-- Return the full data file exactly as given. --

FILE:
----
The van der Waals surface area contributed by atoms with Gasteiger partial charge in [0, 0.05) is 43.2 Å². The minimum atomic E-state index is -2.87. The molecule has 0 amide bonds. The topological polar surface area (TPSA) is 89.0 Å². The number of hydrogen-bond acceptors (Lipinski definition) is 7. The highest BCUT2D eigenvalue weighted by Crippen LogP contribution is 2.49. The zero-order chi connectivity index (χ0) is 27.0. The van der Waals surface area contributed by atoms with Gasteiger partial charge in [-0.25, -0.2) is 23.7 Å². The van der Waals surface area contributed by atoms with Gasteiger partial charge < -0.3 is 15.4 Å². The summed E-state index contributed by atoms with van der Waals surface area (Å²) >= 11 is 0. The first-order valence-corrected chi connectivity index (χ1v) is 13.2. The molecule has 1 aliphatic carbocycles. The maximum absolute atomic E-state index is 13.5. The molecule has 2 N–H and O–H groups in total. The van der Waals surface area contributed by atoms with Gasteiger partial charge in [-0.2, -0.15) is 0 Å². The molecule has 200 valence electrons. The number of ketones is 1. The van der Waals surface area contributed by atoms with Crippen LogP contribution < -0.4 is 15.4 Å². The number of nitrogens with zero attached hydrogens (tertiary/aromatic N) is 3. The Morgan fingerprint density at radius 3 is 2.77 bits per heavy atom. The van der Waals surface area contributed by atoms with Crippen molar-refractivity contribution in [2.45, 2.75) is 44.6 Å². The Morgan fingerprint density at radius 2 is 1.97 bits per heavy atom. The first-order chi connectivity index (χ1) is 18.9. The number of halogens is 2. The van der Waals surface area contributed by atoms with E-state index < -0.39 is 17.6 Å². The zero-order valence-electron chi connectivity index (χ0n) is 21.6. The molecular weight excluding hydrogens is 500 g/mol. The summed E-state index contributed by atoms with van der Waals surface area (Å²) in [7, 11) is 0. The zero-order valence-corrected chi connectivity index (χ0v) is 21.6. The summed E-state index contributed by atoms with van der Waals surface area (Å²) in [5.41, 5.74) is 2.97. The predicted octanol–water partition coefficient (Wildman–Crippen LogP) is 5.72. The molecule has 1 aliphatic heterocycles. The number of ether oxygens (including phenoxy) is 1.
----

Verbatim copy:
The van der Waals surface area contributed by atoms with Gasteiger partial charge in [0, 0.05) is 43.2 Å². The minimum atomic E-state index is -2.87. The molecule has 0 amide bonds. The topological polar surface area (TPSA) is 89.0 Å². The number of hydrogen-bond acceptors (Lipinski definition) is 7. The highest BCUT2D eigenvalue weighted by Crippen LogP contribution is 2.49. The zero-order chi connectivity index (χ0) is 27.0. The van der Waals surface area contributed by atoms with Gasteiger partial charge in [-0.25, -0.2) is 23.7 Å². The van der Waals surface area contributed by atoms with Gasteiger partial charge < -0.3 is 15.4 Å². The summed E-state index contributed by atoms with van der Waals surface area (Å²) >= 11 is 0. The first-order valence-corrected chi connectivity index (χ1v) is 13.2. The molecule has 1 aliphatic carbocycles. The maximum absolute atomic E-state index is 13.5. The molecule has 2 N–H and O–H groups in total. The van der Waals surface area contributed by atoms with Gasteiger partial charge in [-0.2, -0.15) is 0 Å². The molecule has 200 valence electrons. The number of ketones is 1. The van der Waals surface area contributed by atoms with Crippen LogP contribution < -0.4 is 15.4 Å². The number of nitrogens with zero attached hydrogens (tertiary/aromatic N) is 3. The Morgan fingerprint density at radius 3 is 2.77 bits per heavy atom. The van der Waals surface area contributed by atoms with Crippen molar-refractivity contribution in [2.45, 2.75) is 44.6 Å². The Morgan fingerprint density at radius 2 is 1.97 bits per heavy atom. The first-order chi connectivity index (χ1) is 18.9. The number of halogens is 2. The van der Waals surface area contributed by atoms with E-state index < -0.39 is 17.6 Å². The zero-order valence-electron chi connectivity index (χ0n) is 21.6. The molecular weight excluding hydrogens is 500 g/mol. The summed E-state index contributed by atoms with van der Waals surface area (Å²) in [7, 11) is 0. The zero-order valence-corrected chi connectivity index (χ0v) is 21.6. The summed E-state index contributed by atoms with van der Waals surface area (Å²) in [5.41, 5.74) is 2.97. The predicted octanol–water partition coefficient (Wildman–Crippen LogP) is 5.72. The molecule has 1 aliphatic heterocycles. The number of ether oxygens (including phenoxy) is 1.